The family has maintained a tight hold on power since Deby’s father overthrew the government in a coup in the early 1990s, and Deby’s triumph strengthens their hold on power.

Deby, the acting president of Chad, was declared the winner of the May 6 presidential election by the state electoral commission two weeks ago. Provisional results show that Deby received almost 61% of the vote. This statement was issued even though the front-runner of the opposition declared himself the winner.

Chad is the first coup-affected nation in West and Central Africa to have successfully returned to constitutional rule through democratic elections, replacing its previous military regime. On the other hand, certain opposition parties have voiced their displeasure over concerns about electoral meddling.

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Kenya’s Ruto to discuss debt relief with Biden this week

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This week, Kenyan President, William Ruto will be hosted by US President, Joe Biden, for extensive negotiations that are anticipated to cover a range of topics, including Kenya’s debt relief as well as the future of Haiti, Ukraine, Sudan, and other regions.

Kenya has been facing severe cash shortages, and a senior administration official quoted by Reuter said that the US is pressuring major creditors like China, which is Kenya’s largest creditor, to provide debtor nations with assistance.

“We think it’s essential that responsible debtors provide reprieves for countries like Kenya, whether that’s by debt service suspensions or via new grant assistance,” the official said.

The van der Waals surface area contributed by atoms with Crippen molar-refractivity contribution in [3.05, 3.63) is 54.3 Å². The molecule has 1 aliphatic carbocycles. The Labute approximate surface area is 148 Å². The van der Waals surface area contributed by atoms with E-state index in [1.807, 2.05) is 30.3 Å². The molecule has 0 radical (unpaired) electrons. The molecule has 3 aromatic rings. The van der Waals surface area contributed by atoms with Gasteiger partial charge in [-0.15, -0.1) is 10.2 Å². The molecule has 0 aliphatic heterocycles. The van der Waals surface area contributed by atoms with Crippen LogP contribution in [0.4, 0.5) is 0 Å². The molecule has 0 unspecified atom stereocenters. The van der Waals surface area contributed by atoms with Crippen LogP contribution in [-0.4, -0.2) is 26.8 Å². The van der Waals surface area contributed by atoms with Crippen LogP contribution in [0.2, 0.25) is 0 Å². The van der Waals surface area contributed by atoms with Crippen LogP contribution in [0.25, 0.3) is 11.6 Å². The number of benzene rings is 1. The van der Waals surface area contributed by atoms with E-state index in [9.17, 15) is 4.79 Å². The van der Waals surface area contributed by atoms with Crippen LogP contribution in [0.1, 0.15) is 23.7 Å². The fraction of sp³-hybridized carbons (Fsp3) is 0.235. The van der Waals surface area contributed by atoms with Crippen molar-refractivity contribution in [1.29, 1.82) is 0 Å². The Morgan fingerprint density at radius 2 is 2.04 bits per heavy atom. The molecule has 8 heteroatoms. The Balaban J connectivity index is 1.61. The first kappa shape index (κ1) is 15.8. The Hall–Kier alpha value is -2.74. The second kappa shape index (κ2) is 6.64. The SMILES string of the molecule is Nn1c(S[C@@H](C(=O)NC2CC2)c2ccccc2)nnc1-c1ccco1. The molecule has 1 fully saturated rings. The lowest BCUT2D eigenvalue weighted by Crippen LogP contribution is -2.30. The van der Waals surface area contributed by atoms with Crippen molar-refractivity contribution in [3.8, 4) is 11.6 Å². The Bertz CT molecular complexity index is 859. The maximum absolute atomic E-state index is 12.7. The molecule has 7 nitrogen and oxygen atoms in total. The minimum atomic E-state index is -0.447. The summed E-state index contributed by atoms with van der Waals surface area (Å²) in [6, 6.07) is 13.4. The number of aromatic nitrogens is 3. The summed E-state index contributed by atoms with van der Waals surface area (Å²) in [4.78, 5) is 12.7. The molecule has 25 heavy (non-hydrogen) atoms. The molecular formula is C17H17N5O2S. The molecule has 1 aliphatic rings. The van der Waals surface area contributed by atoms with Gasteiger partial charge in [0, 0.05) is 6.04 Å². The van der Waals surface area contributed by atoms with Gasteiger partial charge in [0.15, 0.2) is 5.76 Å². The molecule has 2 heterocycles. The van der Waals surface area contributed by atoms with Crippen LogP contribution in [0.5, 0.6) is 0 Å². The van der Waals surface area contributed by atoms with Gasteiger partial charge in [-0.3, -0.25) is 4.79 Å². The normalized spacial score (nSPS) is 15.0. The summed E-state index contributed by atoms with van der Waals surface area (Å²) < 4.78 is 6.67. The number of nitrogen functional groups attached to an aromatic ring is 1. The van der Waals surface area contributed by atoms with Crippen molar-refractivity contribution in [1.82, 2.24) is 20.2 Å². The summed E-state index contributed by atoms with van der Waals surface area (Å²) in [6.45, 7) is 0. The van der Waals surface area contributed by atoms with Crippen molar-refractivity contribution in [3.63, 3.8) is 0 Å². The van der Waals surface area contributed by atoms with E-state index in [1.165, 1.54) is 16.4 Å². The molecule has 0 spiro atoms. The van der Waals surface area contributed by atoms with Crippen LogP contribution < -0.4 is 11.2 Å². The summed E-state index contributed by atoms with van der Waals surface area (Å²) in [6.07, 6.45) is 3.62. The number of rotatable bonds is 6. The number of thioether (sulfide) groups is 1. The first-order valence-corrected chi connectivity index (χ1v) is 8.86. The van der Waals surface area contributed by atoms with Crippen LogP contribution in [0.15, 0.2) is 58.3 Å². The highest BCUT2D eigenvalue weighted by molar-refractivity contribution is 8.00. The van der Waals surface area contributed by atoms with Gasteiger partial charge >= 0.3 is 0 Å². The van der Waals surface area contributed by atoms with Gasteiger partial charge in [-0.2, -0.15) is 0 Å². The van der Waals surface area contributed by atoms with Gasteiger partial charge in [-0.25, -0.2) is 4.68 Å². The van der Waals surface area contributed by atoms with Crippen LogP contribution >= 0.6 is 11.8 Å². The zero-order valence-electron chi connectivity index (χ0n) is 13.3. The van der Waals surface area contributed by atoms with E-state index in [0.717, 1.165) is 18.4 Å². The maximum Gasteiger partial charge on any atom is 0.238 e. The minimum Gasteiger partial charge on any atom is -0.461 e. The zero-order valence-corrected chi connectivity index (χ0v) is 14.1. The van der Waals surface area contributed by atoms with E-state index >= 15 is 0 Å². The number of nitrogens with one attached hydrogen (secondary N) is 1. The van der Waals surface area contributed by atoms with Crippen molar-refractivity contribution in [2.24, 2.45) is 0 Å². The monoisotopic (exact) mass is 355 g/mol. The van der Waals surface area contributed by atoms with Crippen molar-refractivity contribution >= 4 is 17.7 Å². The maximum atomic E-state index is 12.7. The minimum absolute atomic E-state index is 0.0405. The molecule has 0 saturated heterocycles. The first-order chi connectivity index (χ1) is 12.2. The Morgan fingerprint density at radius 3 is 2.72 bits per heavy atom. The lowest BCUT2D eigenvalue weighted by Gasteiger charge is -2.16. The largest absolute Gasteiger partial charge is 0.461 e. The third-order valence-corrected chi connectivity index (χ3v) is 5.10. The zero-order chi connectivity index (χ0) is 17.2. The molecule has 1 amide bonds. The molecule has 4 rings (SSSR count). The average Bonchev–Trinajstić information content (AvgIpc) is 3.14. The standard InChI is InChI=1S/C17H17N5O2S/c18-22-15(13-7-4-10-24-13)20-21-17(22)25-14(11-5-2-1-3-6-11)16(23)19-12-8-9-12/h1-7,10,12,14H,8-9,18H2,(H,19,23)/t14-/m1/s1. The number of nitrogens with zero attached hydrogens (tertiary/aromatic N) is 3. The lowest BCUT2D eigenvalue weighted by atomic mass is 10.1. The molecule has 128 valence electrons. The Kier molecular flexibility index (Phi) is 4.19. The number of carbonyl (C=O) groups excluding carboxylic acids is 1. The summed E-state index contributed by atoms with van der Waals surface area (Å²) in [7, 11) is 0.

Additionally, Washington is pressuring global financial institutions to provide Kenya and other nations with affordable funding. During the state visit this week, the official indicated to anticipate some major joint pronouncements about debt relief “on how countries like Kenya can tackle this problem of debt.”

Washington hopes to counter China’s growing influence in Africa, which is one of the reasons it scheduled the high-profile visit by the Kenyan leader.

By collecting debt service payments and limiting follow-on loans, US Treasury Undersecretary Jay Shambaugh warned China and other nations that made large loans to low-income countries last month against free-riding.

The remarks demonstrated the mounting annoyance of debtor countries and Western countries with Beijing’s procrastination about debt restructuring and the glacial pace of debt relief negotiations.

The executive director of Jubilee USA Network, an ecumenical coalition of advocacy, development, and religious organizations, Eric LeCompte, predicted that the Ruto visit would have a significant impact on American policy on Africa.

“When Ruto speaks, he’s speaking for Africa. And given that President Biden hasn’t had the chance to visit Africa yet, this meeting is not only about Kenya, it’s really about sub-Saharan Africa as a whole,” LeCompte said.

 

During a meeting Ruto called last month, African leaders urged that affluent countries make record commitments to the World Bank’s International Growth Association, a low-interest facility that developing countries rely on to help finance economic growth and combat climate change.